Vale’s major challenges go beyond iron ore – by Jeb Blount ( – October 12, 2012)

Costs are soaring, new mines are running behind schedule and growth in China, Vale’s largest market, is slowing.

RIO DE JANEIRO (REUTERS) – Roger Agnelli, who was forced out as chief executive of Brazil’s Vale in May 2011, may have been lucky to leave the world’s second-largest mining company when he did.

Since Murilo Ferreira replaced him as CEO, a series of setbacks have raised questions about Vale’s ability to increase sales and profit and maintain its place as the world’s top producer of iron ore, the main ingredient in steel.

Costs are soaring, new mines are behind schedule and growth in China, Vale’s largest market, is slowing. The price of iron ore, responsible for nearly three-quarters of the Rio de Janeiro-based company’s sales, recently sank to three-year lows.

Making matters worse, Brazilian laws and government interference threaten to hobble Vale, the country’s biggest exporter. Vale shipped $42 billion of raw materials in 2011, 16 percent of exports from the world’s sixth-largest economy.

“What the government is doing to Vale won’t kill the proverbial golden goose, but it could make the goose sick,” said Mauricio Canedo, an economist specializing in industrial policy and commodities at the Getulio Vargas Foundation (FGV), a Rio de Janeiro economic research institute. “Vale’s future looks less promising now than it has for some time.”

Government influence has been most obvious in efforts to get Vale to build steel mills and invest in fertilizer production. while a new mining code threatens to triple royalties.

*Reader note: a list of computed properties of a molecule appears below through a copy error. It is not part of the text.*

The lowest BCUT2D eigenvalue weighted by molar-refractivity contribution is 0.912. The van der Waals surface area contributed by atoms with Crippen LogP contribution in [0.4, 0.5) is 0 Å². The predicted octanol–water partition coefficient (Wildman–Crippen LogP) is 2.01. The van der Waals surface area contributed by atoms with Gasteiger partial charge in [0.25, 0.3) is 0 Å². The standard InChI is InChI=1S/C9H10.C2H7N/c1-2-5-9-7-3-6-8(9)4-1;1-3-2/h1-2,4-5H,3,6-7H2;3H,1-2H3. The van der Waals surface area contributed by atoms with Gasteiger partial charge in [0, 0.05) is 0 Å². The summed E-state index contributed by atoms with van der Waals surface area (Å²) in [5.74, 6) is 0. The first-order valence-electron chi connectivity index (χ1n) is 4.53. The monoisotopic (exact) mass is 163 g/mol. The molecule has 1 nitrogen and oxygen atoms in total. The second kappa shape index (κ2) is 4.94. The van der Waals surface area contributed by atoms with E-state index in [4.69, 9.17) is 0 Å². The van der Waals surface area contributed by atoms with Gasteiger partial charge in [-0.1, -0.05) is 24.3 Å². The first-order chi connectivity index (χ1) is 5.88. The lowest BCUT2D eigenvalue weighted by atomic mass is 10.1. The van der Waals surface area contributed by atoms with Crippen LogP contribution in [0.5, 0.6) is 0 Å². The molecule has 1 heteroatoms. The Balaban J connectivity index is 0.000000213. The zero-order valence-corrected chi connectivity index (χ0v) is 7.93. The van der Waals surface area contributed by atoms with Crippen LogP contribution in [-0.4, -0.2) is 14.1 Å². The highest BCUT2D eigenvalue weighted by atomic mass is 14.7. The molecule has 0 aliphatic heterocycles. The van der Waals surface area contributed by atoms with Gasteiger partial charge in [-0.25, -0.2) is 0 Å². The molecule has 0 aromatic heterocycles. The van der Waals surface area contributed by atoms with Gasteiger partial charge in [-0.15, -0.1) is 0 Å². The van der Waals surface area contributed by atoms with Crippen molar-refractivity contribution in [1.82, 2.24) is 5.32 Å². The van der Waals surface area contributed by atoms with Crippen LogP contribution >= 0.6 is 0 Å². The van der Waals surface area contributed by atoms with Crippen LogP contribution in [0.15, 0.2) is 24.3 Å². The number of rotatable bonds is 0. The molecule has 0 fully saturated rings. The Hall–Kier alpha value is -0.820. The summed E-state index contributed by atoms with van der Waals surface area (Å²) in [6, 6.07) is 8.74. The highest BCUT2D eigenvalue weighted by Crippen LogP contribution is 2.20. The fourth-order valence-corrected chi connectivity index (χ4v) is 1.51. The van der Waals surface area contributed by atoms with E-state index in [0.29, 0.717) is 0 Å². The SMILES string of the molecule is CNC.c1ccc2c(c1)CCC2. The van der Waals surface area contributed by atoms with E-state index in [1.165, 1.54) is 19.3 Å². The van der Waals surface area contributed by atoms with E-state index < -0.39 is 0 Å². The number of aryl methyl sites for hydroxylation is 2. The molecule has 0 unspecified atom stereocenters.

Agnelli and Ferreira declined to comment. Vale is well-positioned to weather a downturn and will announce a revised investment plan in December, the company said in an email.

At about 36.20 reais a share, Vale’s main stock trades at close to where it did when Ferreira took over, 36.80 reais. In a decade under Agnelli it rose nearly 12-fold.

Vale’s predicament stems from its 1997 privatization for $3.3 billion, which still rankles with many Brazilians, including members of President Dilma Rousseff’s Workers’ Party-led government.

For them, Vale’s success doesn’t ease the sting, even with Brazil getting more than ever in royalties and taxes from the company. Vale’s profit soared more than 17-fold to $22.9 billion in 2011 from $1.29 billion in 2001, bolstered by Chinese demand.

In Brazil, only oil giant Petrobras is bigger and more revered by nationalists. Petrobras has private investors, but the government has a majority of voting stock.


Still, Rousseff expects Vale to support government industrial policy even if Brazil only has an indirect minority stake in a holding company that controls Vale with partners Brazil’s Banco Bradesco and Japan’s Mitsui.

When Agnelli laid off 1,300 workers in 2008, Rousseff’s mentor and predecessor Luiz Inacio Lula da Silva demanded an explanation. Agnelli’s refusal to build a fleet of ships in new, untested, high-cost Brazilian shipyards annoyed Lula further.

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